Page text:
South Stanislaus California

By Josh Neilson

In true Californian adventure style we set off with a rough plan for a possible overnighter, with a dicey flow report, a potential storm coming in and a run that no one knew but a crew of character’s fit for such a challenge. The only beta I had for this run was that the other crew that had run it hiked in from above on river right. We however, were going to paddle across the lake at the bottom and hike up on river left. It seemed plausible when described by the group leader, who had used all the key tactics to gather a crew to run a river like this. As we paddled across the lake, a young guy working on the sail boat rental jetty was frantically yelling… “Are y’all fixin to paddle up there in the gorge?” To avoid getting stopped we politely replied with some kiwi slang to confuse them “Yeah, yeah, nah, yeah it’s all good bro, Sweet” With a confused look on his face he called out “All I know is if you don’t have a Red Bull helmet and a helicopter then you got no place being up there.” With a little chuckle we smiled, waved and kept paddling. After a short paddle we started hiking on a basic trail, but within minutes we were lost. About an hour later we regrouped at the base of a huge cascading waterfall and rock pile called Cleopatra’s Bath. From here the trail would get steep and a lot harder to follow. In the hope of making it to the put in we kept our hiking pace up but we were cliffed out in a few places, requiring the boats to be roped to the top. Finally we dropped our kayaks at the top of Cleo’s bath and after a quick scout decided that we would continue in the morning. With the rain coming in and the lack of good shelter we back tracked a few hundred metres to a cave we had found on the way up. A perfect spot to see out the storm and get a good night sleep. Day two started with some coffee and breakfast before getting back on the trail. A few kilometres up the river we came to another huge unrunnable waterfall, so we put in here and ran what we could back to the lake.

After a good scout we realised that to run any of the top drops you had to run them all. The first was a slide into a navigable bolder sieve. From there you had about 20 metres, then it was a shallow ski jump rock that dropped four metres onto a shallow ledge and then exiting down a big fast slide. With all these lines cemented in my brain I decided I wanted to give it a go. My only challenge was to not get hung up on the shallow lip of the ski jump and go over the handlebars onto my head on the shallow ledge. The entry went well and I started to get speed up to hit the ski jump. It was all over pretty quickly, but I managed to keep my speed and came out the bottom of the big slide feeling fired up for more. The rest of the crew put in here and we carried on to the next rapid. This was another puzzle piece that would take some scouting. The line was hard left all the way on the first drop then centre down a tight slide. We all had sweet lines here and it was all coming together to be a great new run. From here we had a few small drops which led into the last drop above the must portage on Cleo’s Bath. Double drop was the one rapid we had seen the night before and although it looked nice and easy then, we now had the reality of being in kayaking gear and having to run it. An easy slide into a boat width three metre drop into another three metre boof with some nice caves to keep you honest. One after another we got to the bottom and found it so much fun we had a few extra runs at it. We knew we could make it back easily, so we had left our over night gear in the cave to be picked up on the way past. An hour later we had portaged down to river level and had some lunch while everyone arrived at the riverside. Because we had followed the trail up this part, we had no idea what to expect in the bottom section. Things were nice and calm with a few tough ones to keep us on our toes. At the footbridge 100 metres from the lake we saw some trampers and they waved us in. Not a good decision.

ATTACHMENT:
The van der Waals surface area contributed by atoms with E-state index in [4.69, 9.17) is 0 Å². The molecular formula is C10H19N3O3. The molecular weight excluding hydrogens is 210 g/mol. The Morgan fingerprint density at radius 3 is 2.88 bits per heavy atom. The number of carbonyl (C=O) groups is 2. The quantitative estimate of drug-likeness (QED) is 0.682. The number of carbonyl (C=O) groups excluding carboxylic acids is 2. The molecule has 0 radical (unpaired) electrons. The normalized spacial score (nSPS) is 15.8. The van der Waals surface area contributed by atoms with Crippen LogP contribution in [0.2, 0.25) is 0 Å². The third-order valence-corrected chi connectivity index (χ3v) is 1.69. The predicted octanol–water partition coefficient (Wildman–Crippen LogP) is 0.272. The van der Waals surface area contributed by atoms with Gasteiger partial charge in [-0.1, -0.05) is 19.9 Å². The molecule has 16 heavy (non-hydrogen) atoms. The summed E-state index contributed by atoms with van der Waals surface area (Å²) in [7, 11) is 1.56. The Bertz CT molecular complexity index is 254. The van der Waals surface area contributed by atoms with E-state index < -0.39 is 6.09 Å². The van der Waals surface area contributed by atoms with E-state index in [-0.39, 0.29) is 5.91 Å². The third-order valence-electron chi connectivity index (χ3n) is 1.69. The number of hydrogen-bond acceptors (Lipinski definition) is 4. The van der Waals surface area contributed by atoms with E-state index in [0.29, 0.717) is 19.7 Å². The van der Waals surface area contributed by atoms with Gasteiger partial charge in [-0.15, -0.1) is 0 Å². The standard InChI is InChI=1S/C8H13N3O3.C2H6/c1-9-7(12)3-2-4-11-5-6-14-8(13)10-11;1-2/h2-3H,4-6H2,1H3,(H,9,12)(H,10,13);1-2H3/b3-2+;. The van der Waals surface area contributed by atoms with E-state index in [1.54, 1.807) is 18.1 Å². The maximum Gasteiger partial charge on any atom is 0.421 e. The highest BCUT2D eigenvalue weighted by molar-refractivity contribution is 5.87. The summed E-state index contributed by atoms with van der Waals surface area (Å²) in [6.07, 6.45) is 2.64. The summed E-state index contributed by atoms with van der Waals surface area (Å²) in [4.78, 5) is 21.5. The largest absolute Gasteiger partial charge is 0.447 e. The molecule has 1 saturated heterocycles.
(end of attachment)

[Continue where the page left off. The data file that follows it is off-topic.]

Tired after all that walking, we were happy to rest our legs and get the boats moving downstream. There was not much of a warm up before a nice little drop marked the start of the crux.

ASTRAL GREENJACKET

Distributor of:

www.performance paddling.co.nz


The first of our crew dropped in and found it was a bit trickier than expected. The rest either scouted from here or portaged round to avoid the undercut wall at the bottom. All relatively unscathed, we regrouped and headed out to the lake. It was a nice paddle back across to the cars to finish the few days out in the wilderness. Sadly, our friendly boat hire guy was not around to see we had made it out without the helicopter and energy drinks. We did however joke that we possibly deserved one now that we had accomplished such an adventure, but settled for an ice cream at the campground instead. Another successful run in the Californian sun completed and time for the mission to head further north to Norway for Extreme Sports Week. Cheers to all for a good mission! Josh


Josh, Nick & Jamie on Double drop Photo by Ryan Mac

Photo by Tyler Fox PAGE 50

Is s u e 71

Summer 2013/14

www.kayaknz.co.nz


We can ямБt a rack to almost anything!

Ski Racks Hitch Mount Carriers Third Bar Options Roof Boxes

Bike Racks Boat Loaders Professional Racks & Accessories

0508 529 256

roofrackcentre.co.nz

BAY OF PLENTY [ TAUPO [ WELLINGTON [ TARANAKI [ MANUKAU [ WAIKATO [ AUCKLAND [ NORTH SHORE


Canoe & Kayak Auckland

Canoe & Kayak Bay of Plenty

Canoe & Kayak North Shore

Canoe & Kayak Taranaki

6/ 631 Devon Road Waiwhakaiho, New Plymouth, 4312 06 769 5506 taranaki@canoeandkayak.co.nz

Unit F 2 Centennial Highway Ngauranga, Wellington, 6035 04 477 6911 wellington@canoeandkayak.co.nz

Canoe & Kayak Manukau

Canoe & Kayak Taupo

Canoe & Kayak Christchurch

502 Sandringham Rd, Sandringham, Auckland 1025 09 815 2073 auckland@canoeandkayak.co.nz 2/20 Constellation Drive Mairangi Bay, Auckland, 0632 09 479 1002 northshore@canoeandkayak.co.nz 605A Great South Road Manukau, 2104 09 262 0209 manukau@canoeandkayak.co.nz

3/5 MacDonald St, Mount Maunganui, Tauranga, 3116 07 574 7415 bop@canoeandkayak.co.nz

54 Spa Road Taupo, 3330 07 378 1003 taupo@canoeandkayak.co.nz

Discover Another World New & existing territories available throughout New Zealand. Call Peter Townend pete@canoeandkayak.co.nz or phone 09 476 7066

PAGE 52

Is s u e 71

Summer 2013/14

Canoe & Kayak Waikato

545 Te Rapa Road Hamilton, 3200 07 850 1002 waikato@canoeandkayak.co.nz

Canoe & Kayak Wellington

(Agency) 03 377 6161 027 376 6161 chch@canoeandkayak.co.nz

canoeandkayak.co.nz roofrackcentre.co.nz yakityyak.co.nz kayaknz.co.nz

www.kayaknz.co.nz

Profile for Canoe & Kayak

Issue 71  

New Zealand Kayak Magazine

Issue 71  

New Zealand Kayak Magazine